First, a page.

The Experiment is Over
This past Monday night, TNA threw in the proverbial towel. The early rumors are that TNA did marketing research and found out that fans of the product prefer them on Thursdays. That may be the case but one cannot dispute the fact that since arriving on Monday nights, TNA has struggled against the big dog. Their 1.5 from January 4th soon dropped to a 0.5 last week.
Many will say that “TNA lost the war” or that “TNA failed on Monday Nights.” Whatever the claim is, that is now history. The one question I ask, is will TNA learn from history if in fact they test the waters again? There are many things TNA did wrong when they attempted to take over Mondays:
Too much of a gap between January 4th and March 8
It’s a simple fact that TNA had momentum following January 4th. The internet media was buzzing and people were talking. Unfortunately TNA took too long to make the eventual move to Monday Nights and they had no real momentum going into the show.
Going Head to Head with Raw
Nobody should dispute the fact that WWE is a much bigger and more powerful entity in pro wrestling. Monday Nights is there nights and TNA tried to take a piece of the pie. However instead of taking a little bite, they thought they should go head to head with the cook and take the whole thing. When TNA went head to head for both hours against Raw, they got destroyed. Eventually the move to the 7 to 9 EST timeslot gave them that hour to boost their fanbase.
When you have a show on Monday and a replay on Thursday, you give your fans the opportunity to miss the original airing knowing they can catch it later in the week. While the ratings have to be completely judged differently because of this, I think that it harmed TNA’s impact on Monday Night. Why catch TNA over WWE if you can watch both shows during the week?
Lack of Advertising
TNA has a philosophy of giving the fans big matches on Impact without advertising them ahead of the show. They believe they create a “can’t miss show” but unfortunately this doesn’t work when you have competition in the same genre. When WWE announces big matches ahead of time, the fans have to make a pick between a big match and the possibility of a big match. This has always been a weak point in TNA’s product that they will need to learn from.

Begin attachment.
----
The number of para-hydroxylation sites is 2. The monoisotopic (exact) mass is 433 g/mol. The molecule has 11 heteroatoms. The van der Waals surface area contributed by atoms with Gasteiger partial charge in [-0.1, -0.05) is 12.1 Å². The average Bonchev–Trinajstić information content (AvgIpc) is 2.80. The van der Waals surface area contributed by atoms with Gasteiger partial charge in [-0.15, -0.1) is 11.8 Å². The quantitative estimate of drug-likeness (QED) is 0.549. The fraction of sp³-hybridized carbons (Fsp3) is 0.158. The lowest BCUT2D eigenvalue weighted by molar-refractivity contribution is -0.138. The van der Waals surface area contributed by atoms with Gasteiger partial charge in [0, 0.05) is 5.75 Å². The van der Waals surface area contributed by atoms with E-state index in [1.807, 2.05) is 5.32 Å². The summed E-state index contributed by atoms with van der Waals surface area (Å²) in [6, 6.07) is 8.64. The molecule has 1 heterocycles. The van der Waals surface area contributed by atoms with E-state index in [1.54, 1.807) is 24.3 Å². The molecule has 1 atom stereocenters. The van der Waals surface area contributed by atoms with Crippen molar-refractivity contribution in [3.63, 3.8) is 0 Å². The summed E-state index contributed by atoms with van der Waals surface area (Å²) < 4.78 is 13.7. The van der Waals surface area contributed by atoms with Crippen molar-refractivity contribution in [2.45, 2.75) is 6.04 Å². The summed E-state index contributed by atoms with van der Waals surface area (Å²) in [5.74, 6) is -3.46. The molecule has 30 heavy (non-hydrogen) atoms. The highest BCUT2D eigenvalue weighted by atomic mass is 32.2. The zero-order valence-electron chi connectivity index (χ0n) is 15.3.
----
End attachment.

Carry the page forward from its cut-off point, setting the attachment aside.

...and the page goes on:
Live versus Taped Shows
Yet another problem in the face-off was that half the time, TNA was taped against the always live WWE show. Live shows create a buzz where you don’t know ahead of time what will happen. When you tape a show, people know what will happen on it and can miss it in favor of the Live Show. Should TNA return to Mondays in the future, they will need to do so on a 100% Live basis. The lack of being live on their move back to Thursdays is what I will miss most about this experiment.
In the end I will say this was a fun time period in TNA’s history. They went head to head with a giant and at times presented a more entertaining product. Hopefully this experiment will put things in perspective that the fans don’t need them to compete with Raw, but be there as an alternative to Raw. Spike is still solidly in the corner of TNA, and they will celebrate their homecoming on May 13, a little over two months since the experiment began. It was fun while it lasted, but now that its over, its time to build off of what they learned.
1 thought on “The Experiment is Over”
Hey Talon, these are good thoughts. I would really only disagree with the live vs. taped argument as I don’t think it truly matters more than a very very small amount of percentage points.